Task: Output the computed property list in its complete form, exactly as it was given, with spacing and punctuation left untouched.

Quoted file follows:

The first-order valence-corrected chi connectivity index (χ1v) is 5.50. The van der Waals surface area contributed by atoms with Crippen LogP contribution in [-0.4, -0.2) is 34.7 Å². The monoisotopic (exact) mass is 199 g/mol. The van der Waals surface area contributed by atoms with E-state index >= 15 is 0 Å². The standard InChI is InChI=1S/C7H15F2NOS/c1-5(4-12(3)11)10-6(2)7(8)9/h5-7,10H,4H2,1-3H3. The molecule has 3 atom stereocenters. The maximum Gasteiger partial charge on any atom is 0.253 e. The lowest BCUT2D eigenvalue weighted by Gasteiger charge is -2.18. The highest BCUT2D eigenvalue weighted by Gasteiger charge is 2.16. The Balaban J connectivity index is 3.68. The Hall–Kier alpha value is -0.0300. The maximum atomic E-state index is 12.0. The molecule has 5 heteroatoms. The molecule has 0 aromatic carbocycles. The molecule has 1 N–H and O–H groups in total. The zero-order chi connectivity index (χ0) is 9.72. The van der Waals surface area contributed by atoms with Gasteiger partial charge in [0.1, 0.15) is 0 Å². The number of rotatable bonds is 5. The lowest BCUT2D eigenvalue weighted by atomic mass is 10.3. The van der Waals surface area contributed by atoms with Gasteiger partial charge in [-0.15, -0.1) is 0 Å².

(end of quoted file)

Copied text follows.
The first-order valence-corrected chi connectivity index (χ1v) is 5.50. The van der Waals surface area contributed by atoms with Crippen LogP contribution in [-0.4, -0.2) is 34.7 Å². The monoisotopic (exact) mass is 199 g/mol. The van der Waals surface area contributed by atoms with E-state index >= 15 is 0 Å². The standard InChI is InChI=1S/C7H15F2NOS/c1-5(4-12(3)11)10-6(2)7(8)9/h5-7,10H,4H2,1-3H3. The molecule has 3 atom stereocenters. The maximum Gasteiger partial charge on any atom is 0.253 e. The lowest BCUT2D eigenvalue weighted by Gasteiger charge is -2.18. The highest BCUT2D eigenvalue weighted by Gasteiger charge is 2.16. The Balaban J connectivity index is 3.68. The Hall–Kier alpha value is -0.0300. The maximum atomic E-state index is 12.0. The molecule has 5 heteroatoms. The molecule has 0 aromatic carbocycles. The molecule has 1 N–H and O–H groups in total. The zero-order chi connectivity index (χ0) is 9.72. The van der Waals surface area contributed by atoms with Gasteiger partial charge in [0.1, 0.15) is 0 Å². The number of rotatable bonds is 5. The lowest BCUT2D eigenvalue weighted by atomic mass is 10.3. The van der Waals surface area contributed by atoms with Gasteiger partial charge in [-0.15, -0.1) is 0 Å².